The South African Reserve Bank recently announced that they will increase interest rates to help fight inflation – which is the higher prices that we are all paying right now when we buy essentials like food and petrol. Why is this all happening, and what does it all mean for you? We explain and offer some tips on how you can ensure you keep your financial goals in play and your debt in check.

 

Inflation – interest rate balance

“Stable, low-ish inflation is good for an economy. It is an indication of consumer demand, and the subsequent spending helps the economy grow. Inflation that rises too high, too fast does the opposite – goods become too expensive and spending, and economic growth stops,” says Tonia Pavlou, Deputy Chief Financial Officer at RCS. The South African Reserve Bank’s Monetary Policy Committee (MPC) uses an inflation target range to make sure that rising prices don’t have a negative effect on the economy. Their target range for inflation is 3% to 6%, and they prefer it to be around the midpoint at 4.5%. According to Stats SA, South Africa’s annual inflation number for March and April 2022 was 5.9%, above the midpoint and very close to the top of the target range. “With these numbers, the MPC has raised rates to curb inflation,” Pavlou says. The downside is that prices become too high, budgets become too stretched and there is no spending, no credit uptake and no economic growth, and for some consumers, severe financial distress.

 

What’s Happening

Recent fuel and food price increases have been driven by factors beyond our borders – Russia’s invasion of the Ukraine being the biggest reason. Put simply, this is because Russia is a major oil producer (used to make petrol) and the Ukraine is a big producer of vegetable oil and staple grains (like wheat), which are ingredients in many food products. The conflict itself and uncertainty around the situation has driven prices up. What’s more, the combination of actual food price increases and the cost of the fuel to transport food to our shelves has shot food prices up and made your groceries much more expensive. Because we have experienced a 30% increase in fuel prices in the last 12 months, with another potential big increase at the start of June, higher food prices and increases in electricity tariffs, your budget is, understandably, under pressure. In case it makes us feel better, many countries around the world are experiencing the same thing. Countries such as the UK and the US are experiencing their highest inflation in decades and their interest rates are also increasing to help keep this in check.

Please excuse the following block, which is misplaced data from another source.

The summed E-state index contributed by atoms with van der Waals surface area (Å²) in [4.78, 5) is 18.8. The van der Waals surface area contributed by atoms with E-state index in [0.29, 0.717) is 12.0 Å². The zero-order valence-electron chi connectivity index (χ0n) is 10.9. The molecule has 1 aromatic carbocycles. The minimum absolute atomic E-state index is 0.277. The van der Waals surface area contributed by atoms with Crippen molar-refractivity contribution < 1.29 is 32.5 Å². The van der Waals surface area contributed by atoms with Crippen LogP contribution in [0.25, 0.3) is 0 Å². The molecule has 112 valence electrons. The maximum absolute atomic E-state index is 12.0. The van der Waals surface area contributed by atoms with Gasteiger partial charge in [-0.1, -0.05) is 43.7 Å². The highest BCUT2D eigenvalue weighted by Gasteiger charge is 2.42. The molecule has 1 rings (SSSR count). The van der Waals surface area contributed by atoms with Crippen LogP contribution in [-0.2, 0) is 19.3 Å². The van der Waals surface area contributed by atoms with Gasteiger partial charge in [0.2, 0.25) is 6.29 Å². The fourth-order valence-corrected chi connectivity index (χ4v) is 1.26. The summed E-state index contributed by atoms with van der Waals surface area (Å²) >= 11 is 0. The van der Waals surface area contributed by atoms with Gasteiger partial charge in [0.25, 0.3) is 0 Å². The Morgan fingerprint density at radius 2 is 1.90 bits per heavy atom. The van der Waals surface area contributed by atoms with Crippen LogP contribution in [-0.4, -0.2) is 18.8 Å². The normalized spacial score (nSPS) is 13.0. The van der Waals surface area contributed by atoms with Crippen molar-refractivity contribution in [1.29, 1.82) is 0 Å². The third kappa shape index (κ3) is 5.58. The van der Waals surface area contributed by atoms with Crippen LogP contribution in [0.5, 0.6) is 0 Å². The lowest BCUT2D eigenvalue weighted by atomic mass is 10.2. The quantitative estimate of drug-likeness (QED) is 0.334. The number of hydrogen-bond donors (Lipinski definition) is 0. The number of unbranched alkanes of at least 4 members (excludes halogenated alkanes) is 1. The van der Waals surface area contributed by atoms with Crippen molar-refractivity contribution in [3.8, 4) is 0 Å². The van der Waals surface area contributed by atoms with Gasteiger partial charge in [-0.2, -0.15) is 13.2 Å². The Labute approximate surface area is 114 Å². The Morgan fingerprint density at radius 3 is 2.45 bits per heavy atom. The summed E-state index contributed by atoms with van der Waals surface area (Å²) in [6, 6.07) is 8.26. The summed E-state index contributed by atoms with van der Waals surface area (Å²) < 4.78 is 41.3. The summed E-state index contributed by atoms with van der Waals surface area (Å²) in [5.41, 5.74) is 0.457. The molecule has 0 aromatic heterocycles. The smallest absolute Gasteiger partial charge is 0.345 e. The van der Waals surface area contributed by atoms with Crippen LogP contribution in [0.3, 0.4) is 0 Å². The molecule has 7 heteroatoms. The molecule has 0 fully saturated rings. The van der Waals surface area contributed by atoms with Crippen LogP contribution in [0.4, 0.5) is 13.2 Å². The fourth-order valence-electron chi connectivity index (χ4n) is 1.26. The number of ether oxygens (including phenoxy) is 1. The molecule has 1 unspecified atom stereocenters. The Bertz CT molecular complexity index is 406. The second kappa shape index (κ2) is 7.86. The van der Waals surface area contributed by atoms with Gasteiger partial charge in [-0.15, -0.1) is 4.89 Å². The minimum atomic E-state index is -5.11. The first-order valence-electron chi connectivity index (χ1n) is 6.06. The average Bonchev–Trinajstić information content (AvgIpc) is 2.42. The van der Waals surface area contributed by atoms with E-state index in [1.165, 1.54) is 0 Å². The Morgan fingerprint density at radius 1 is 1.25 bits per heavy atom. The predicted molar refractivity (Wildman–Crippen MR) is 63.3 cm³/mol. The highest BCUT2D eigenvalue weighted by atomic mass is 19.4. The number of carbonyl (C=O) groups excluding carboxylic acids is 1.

Why is this interest rate increase significant?

This most recent interest rate increase is the fourth in a row, which is a big change from just 12 months ago when interest rates were at low levels. To explain: “The prime interest rate was reduced to 7% at the start of the pandemic in 2020 to counter the impact on our economy of Covid-19 and lockdowns. The interest rate increased in November 2021, January and March 2022, and with the latest increase, consumers will be finding debt a lot more expensive,” Pavlou says. Although the individual rate increases are small and gradual, the effect is starting to add up.

 

Tips to keep your financial goals in play and your debt in check.

An advantage of having financial goals and a savings plan means that you can adapt the plan to situations like this. If you don’t have a plan yet and you have been feeling the pinch, it’s never too late to start.

  • Draw up a revised budget for your household expenses and see where you could save on your day to day expenses and your monthly obligations.
  • Look at your card and loan repayment amounts and factor in the extra costs that will come from the interest rate increase.
  • Use any savings from your budget to increase your debt repayments so that you can pay off your debt faster.
  • If you have been saving towards something, don’t stop even, if you are only able to save less.
  • Ensure you keep up with your credit and store card payments. If you can afford to pay more than your minimum payment, always do it. Putting any extra money you have into paying off debt saves you money in the long run.
  • The bonus of putting extra money into your store card or credit card is that you will have some credit available in the case of an emergency.
  • If you are planning on taking out a loan to finance something bigger over a longer period, like a home renovation, ensure that you factor in additional interest rate increases into your affordability calculation.